The MDT board included liver surgeons, hepatologists, medical oncologists, radiologists, interventional radiologists, radiation oncologists, and pathologists. When requested, thoracic surgeons and nuclear medicine physicians were also included. The board’s decisions considered several factors, such as the patient’s age, the underlying liver function, the tumor burden (size and number of lesions, unilobar vs. bilobar disease, mutational status), the anticipated residual liver volume after resection, the comorbidities, the previous surgical and medical history, and the patient’s preferences. In the era of precision medicine approaches, each case was evaluated based on the most recent scientific guidelines that, together with the local experience in managing patients with CRLMs, allowed us to offer the most appropriate patient-tailored treatment. The therapeutic options included: systemic therapy, surgical resection, thermoablation, transarterial therapy, and radiotherapy. Notably, the locoregional treatments were chosen when deemed to be definitive and effective treatments.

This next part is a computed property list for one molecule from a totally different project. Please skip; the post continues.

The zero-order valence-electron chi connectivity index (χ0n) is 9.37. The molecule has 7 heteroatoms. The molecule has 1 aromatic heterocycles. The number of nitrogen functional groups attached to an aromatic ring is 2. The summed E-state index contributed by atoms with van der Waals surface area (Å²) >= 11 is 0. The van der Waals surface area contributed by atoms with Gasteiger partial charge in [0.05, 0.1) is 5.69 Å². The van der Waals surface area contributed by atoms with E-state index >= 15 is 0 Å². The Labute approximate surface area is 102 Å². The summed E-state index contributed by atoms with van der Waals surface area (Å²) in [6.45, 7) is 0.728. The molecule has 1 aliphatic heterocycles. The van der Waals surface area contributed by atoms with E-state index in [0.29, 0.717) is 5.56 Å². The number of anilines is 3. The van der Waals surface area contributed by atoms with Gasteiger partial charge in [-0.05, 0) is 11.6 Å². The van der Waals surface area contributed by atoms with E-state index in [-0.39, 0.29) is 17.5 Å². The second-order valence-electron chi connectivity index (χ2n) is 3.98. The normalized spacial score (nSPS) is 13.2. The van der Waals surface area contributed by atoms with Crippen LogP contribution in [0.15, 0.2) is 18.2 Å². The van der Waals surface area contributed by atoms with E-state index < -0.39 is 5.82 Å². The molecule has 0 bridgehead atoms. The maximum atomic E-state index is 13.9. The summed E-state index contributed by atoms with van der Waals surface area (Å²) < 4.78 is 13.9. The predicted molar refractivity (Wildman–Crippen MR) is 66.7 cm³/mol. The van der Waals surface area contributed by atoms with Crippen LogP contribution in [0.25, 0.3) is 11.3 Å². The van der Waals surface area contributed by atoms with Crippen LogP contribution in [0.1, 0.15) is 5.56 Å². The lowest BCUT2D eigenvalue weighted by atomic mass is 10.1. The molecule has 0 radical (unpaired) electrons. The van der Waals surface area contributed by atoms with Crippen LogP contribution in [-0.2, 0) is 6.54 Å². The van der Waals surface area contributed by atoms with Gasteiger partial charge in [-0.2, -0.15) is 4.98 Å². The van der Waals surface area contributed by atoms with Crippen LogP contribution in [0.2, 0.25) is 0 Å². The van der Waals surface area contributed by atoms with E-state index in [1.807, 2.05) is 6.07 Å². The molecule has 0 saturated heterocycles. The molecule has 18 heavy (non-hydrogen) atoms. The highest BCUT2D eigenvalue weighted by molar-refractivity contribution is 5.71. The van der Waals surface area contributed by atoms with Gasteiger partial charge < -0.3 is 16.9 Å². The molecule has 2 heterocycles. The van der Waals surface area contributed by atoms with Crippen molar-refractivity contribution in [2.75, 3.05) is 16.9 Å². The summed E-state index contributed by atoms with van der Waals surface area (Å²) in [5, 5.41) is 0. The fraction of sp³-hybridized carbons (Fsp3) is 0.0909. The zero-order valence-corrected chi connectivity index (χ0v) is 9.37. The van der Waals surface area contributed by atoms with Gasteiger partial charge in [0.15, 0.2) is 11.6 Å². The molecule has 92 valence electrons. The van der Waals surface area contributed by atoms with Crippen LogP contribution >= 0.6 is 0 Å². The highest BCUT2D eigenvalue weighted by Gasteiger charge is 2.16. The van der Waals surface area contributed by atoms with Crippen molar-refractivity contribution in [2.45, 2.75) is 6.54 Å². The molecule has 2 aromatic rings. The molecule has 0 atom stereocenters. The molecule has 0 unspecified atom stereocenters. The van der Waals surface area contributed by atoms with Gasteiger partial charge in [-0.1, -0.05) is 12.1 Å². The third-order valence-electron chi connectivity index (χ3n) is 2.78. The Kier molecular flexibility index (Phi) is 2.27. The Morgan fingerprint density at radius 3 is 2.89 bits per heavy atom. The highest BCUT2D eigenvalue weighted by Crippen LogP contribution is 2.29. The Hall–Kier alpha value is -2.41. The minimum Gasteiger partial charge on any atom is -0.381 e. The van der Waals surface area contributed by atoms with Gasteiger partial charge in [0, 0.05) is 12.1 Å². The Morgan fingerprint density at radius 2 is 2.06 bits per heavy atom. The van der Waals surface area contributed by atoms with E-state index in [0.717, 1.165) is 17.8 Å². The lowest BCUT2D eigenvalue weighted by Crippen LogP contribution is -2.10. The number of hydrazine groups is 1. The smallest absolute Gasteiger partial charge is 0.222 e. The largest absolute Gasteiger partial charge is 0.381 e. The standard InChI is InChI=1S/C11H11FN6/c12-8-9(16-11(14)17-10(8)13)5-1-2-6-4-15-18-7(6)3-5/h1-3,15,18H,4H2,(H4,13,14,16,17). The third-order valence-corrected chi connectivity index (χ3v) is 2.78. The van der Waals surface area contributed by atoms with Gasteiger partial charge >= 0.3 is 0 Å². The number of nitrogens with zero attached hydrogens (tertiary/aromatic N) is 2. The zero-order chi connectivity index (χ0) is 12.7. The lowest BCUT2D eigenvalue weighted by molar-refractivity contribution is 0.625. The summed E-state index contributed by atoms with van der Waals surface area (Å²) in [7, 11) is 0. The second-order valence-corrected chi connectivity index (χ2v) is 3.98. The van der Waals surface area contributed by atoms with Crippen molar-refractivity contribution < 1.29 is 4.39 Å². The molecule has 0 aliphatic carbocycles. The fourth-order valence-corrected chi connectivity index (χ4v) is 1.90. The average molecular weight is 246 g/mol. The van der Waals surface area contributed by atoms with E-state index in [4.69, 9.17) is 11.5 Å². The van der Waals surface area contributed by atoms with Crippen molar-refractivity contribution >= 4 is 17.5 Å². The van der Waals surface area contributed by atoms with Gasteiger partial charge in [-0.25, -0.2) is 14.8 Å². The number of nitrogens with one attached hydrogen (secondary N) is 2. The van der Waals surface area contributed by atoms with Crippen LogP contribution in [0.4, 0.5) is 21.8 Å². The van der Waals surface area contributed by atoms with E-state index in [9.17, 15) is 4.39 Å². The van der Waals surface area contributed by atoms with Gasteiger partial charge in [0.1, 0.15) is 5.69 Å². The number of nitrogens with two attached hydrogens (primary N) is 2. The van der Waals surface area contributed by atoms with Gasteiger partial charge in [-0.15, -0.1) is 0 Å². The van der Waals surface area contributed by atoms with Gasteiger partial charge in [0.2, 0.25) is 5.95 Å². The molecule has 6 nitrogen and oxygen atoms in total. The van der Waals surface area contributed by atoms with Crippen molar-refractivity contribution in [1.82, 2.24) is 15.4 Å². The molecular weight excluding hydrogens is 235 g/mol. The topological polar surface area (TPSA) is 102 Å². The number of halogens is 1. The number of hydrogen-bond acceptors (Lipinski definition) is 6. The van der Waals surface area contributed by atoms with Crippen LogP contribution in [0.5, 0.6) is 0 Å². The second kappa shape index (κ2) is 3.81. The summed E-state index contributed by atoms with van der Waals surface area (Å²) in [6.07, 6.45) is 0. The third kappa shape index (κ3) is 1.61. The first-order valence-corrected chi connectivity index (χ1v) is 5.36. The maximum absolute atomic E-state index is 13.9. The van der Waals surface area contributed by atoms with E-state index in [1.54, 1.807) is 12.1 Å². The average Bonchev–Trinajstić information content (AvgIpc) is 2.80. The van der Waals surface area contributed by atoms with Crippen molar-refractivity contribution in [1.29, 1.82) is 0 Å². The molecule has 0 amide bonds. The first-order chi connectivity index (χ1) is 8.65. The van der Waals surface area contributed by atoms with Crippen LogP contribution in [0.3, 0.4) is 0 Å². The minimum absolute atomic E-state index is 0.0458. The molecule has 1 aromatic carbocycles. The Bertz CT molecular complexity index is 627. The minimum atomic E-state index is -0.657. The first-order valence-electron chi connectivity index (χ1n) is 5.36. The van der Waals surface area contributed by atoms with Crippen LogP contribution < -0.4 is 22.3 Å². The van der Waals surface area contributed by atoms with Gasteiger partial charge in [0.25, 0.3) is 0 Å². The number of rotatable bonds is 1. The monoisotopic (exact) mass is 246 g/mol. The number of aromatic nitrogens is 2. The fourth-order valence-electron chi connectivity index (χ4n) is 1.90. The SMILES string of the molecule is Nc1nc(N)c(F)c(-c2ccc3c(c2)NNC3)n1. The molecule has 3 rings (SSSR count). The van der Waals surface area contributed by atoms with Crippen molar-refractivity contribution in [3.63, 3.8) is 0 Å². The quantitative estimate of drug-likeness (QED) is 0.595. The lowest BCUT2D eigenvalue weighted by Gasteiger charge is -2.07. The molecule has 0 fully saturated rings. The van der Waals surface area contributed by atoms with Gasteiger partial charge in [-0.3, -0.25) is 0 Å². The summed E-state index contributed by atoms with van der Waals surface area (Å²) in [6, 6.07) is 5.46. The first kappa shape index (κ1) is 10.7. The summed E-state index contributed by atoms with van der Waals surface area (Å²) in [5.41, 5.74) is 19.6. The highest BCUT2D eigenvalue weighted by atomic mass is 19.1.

2.4. Data Presentation and Study Endpoints